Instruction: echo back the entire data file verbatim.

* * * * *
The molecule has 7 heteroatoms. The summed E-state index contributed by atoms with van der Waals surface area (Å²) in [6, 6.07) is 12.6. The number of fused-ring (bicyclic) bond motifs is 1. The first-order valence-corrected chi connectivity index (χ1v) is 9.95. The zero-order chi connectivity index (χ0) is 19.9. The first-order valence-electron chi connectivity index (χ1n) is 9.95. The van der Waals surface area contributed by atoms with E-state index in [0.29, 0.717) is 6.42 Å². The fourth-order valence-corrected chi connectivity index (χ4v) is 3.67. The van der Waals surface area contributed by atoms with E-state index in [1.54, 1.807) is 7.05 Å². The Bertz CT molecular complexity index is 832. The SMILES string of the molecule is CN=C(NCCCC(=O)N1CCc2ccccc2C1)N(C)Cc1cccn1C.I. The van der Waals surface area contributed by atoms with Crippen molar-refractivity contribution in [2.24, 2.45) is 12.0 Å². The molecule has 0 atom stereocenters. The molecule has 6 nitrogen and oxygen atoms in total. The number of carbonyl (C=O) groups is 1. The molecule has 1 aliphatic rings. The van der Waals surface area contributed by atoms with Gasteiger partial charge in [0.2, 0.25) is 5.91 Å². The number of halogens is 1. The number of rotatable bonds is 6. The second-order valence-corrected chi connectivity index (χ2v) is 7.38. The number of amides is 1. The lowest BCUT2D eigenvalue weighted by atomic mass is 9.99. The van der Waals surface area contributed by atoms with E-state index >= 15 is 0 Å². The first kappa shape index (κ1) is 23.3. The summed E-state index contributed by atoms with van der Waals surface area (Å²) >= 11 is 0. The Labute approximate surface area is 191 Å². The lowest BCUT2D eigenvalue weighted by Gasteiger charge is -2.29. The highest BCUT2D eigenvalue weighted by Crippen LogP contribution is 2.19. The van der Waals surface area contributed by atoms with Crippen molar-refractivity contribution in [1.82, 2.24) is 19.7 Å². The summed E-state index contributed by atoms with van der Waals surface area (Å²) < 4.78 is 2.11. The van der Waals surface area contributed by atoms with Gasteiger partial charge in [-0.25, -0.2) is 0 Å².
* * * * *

The molecule has 7 heteroatoms. The summed E-state index contributed by atoms with van der Waals surface area (Å²) in [6, 6.07) is 12.6. The number of fused-ring (bicyclic) bond motifs is 1. The first-order valence-corrected chi connectivity index (χ1v) is 9.95. The zero-order chi connectivity index (χ0) is 19.9. The first-order valence-electron chi connectivity index (χ1n) is 9.95. The van der Waals surface area contributed by atoms with E-state index in [0.29, 0.717) is 6.42 Å². The fourth-order valence-corrected chi connectivity index (χ4v) is 3.67. The van der Waals surface area contributed by atoms with E-state index in [1.54, 1.807) is 7.05 Å². The Bertz CT molecular complexity index is 832. The SMILES string of the molecule is CN=C(NCCCC(=O)N1CCc2ccccc2C1)N(C)Cc1cccn1C.I. The van der Waals surface area contributed by atoms with Crippen molar-refractivity contribution in [2.24, 2.45) is 12.0 Å². The molecule has 0 atom stereocenters. The molecule has 6 nitrogen and oxygen atoms in total. The number of carbonyl (C=O) groups is 1. The molecule has 1 aliphatic rings. The van der Waals surface area contributed by atoms with Gasteiger partial charge in [0.2, 0.25) is 5.91 Å². The number of halogens is 1. The number of rotatable bonds is 6. The second-order valence-corrected chi connectivity index (χ2v) is 7.38. The number of amides is 1. The lowest BCUT2D eigenvalue weighted by atomic mass is 9.99. The van der Waals surface area contributed by atoms with E-state index >= 15 is 0 Å². The first kappa shape index (κ1) is 23.3. The summed E-state index contributed by atoms with van der Waals surface area (Å²) >= 11 is 0. The Labute approximate surface area is 191 Å². The lowest BCUT2D eigenvalue weighted by Gasteiger charge is -2.29. The highest BCUT2D eigenvalue weighted by Crippen LogP contribution is 2.19. The van der Waals surface area contributed by atoms with Crippen molar-refractivity contribution in [1.82, 2.24) is 19.7 Å². The summed E-state index contributed by atoms with van der Waals surface area (Å²) < 4.78 is 2.11. The van der Waals surface area contributed by atoms with Gasteiger partial charge in [-0.25, -0.2) is 0 Å².